Good camera for video/motion tracking

Hello everyone. I searched through some previous threads and read through replies relating to this questio. But it’s been a while and prices/technology has changed a bit, as it does. I’m looking for a decent camera to play with for motion tracking exercises and just general photography. I’m debating between something like the Canon powershot sx510 or something in the entry level dlsr market, like the canon t3i. The specifications and prices vary between these two from $200-~600 USD.

I’d like to save money if I can get good tracking from something like the powershot. The powershot can take video in full hd 1080. If anyone has any input or experience, or even suggestions, please feel free to let me know. I’d rather not spend 3x what I need to if I can help it. Thanks in advance for any help.

make sure it is ccd not cmos. cmos has a rolling shutter, it scams one line at a time so each line if off set by how ever much the camera moved during the previous line. you want a global shutter. not rolling shutter. ccd record the entire frame at the same time just like a film camera, it wont have the jello effect of cmos sensors. both of the cameras you mentioned are cmos cameras.

this one is only 720p but will give you much better results. its sanyo not cannon, but its only 200 new or about 70 used. this one is cannon. again only 720p for video but it is only $140

this panasonic does 1080p and is only $270.

any of those, even the budget canon, will give you better results than the more expensive ones you are considering.

take a look at this page, it will show you the distortion rolling shutter causes. . you cant accurately track with a rolling shutter because you need motion/parallax to determine the point position. for a still shot with no movement cmos is fine. but if its still there is nothing to track. if its moving and there is something to track the points are moving around from each other. a point that is directly above the other in reality wont be above each other with rolling shutter movement. the bottom point will move the exact amount that the camera moved during the shot so you get slanted results.

the 3 i listed are just the quickest examples i could find on the 1st two pages. i was being lazy. amazon has 27 pages of ccd cameras if you want to look thru and find something else you would prefer. you dont have to buy it from amazon, they are just a site easily accessible to everyone so i use them for examples, not as a recommendation you should buy from anywhere in particular. you can use it to find a model you like than buy that model where ever you like.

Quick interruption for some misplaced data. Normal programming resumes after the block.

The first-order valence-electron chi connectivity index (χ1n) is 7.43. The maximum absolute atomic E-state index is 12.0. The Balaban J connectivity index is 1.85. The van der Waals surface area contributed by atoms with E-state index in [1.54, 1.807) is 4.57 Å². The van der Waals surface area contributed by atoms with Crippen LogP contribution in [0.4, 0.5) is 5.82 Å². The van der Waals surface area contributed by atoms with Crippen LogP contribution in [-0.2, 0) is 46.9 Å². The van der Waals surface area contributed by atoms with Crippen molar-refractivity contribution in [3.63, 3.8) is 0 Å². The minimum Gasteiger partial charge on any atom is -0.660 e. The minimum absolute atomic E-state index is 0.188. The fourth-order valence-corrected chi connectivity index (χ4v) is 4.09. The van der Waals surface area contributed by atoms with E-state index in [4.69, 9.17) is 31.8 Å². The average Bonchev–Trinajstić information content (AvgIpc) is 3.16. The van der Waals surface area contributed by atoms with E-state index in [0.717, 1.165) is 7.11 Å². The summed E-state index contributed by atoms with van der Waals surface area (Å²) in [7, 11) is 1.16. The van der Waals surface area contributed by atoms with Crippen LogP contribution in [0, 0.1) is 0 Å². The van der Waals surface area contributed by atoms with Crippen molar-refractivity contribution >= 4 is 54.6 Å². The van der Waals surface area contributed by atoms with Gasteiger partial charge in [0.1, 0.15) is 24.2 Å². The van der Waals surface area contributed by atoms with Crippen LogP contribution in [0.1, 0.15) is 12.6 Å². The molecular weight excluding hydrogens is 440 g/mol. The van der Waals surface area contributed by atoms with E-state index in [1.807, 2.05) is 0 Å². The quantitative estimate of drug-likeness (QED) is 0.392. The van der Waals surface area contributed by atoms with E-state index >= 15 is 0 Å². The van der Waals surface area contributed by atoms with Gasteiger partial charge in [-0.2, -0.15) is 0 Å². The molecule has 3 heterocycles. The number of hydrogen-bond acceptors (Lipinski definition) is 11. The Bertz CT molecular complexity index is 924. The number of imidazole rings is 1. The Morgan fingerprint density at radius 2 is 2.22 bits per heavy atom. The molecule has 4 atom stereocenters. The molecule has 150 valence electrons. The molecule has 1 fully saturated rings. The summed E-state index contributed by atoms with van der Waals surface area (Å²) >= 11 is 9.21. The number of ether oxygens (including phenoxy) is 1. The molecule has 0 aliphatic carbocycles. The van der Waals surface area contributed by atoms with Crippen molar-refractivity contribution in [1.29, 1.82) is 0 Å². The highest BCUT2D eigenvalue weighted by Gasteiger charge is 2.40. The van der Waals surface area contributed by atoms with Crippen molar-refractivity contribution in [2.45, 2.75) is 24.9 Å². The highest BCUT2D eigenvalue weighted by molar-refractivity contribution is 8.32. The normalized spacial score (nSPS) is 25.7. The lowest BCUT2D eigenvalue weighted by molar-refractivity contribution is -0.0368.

rdo3, dude you’re awesome. Thanks so much for the information. I’ll check out the links now and make sure to consider this aspect as well. Rolling shutter is important, certainly. Mainly what I have in mind is video on a tripod without much movement, but in this way I can future proof my plans, in case I want more movement of camera. thanks again!

I was thinking about asking this question, it’s nice to see that it’s been asked for me.

rdo3 thanks for the info. I guess the rolling shutter explains why my point and shoot camera always has horizontal lines going through it when I take videos. You did miss something though. Image stabilization. This would distort the image and make it harder to track.

Frobenlus.Edge, just keep in mind that no matter how stabilized your camera is on a tripod, if objects in your frame are moving they will also have the same rolling shutter effect, to varying degrees. But this shouldn’t be an issue unless you are object tracking as normally you’d mask out any moving objects in your scene for general matchmoving. If you have access to PFTrack or Nuke, you can remove rolling shutter from your shots but if you have the chance go with a camera that uses CCDs / has a global shutter.

It’s also recommended to run static shots through matchmoving software too because there usually is a tiny bit of movement present, as minimal as it may be. This used to be way more important though due to film registration problems, back when people were predominantly shooting film

you are right tardis. i apologize. image stabilization works by cropping the image makeing it have a constantly shifting center so lens distortion models will distort not undistort the images. keep the center of the lense the center of the frame. shaky footage is actually much easier to track than cropped footage, and you can stabilize it easily as a last step so the cropping doesn’t throw the tracking off. avoid auto stabilization, if your camera has it turn it off. blender can do the stabilization for you later. it cant uncrop your images later.

Wow, wasn’t expecting any more input. Thanks for further comments Rigby40, Rdo3 and Tardis Maker. I actually ended up going with a canon sl1 bc of the price/video quality. I’m just took some videos this morning to work on and I think this will do. I did check those other cameras posted but I actually liked photography as well and after a whole lot of research and watching hours of youtube videos I decided on the sl1, which has the same hardware as the t3i or t4i in a smaller form.

There’s of course rolling shutter, known beforehand but for the price (~500 USD) the video is beautiful. I feel I can workaround the issues to a level that is a good compromise. I’m glad to see Blender has a pre-built in option for canon aps c sensors. In any case rdo3 you’re right on with your advice and I thank you for it. But since I will be using the camera for other things as well I decided to go with the sl1.

Now that it’s been a few months since you got this, what do you think of it now? Would you recommend it?

– edit , missed the orig. date

Your Operating System will play a big part in the Hardware

is it
Linux ? ( what distro and what version )
Apple Mac ? ( what version )
Windows ? ( what version )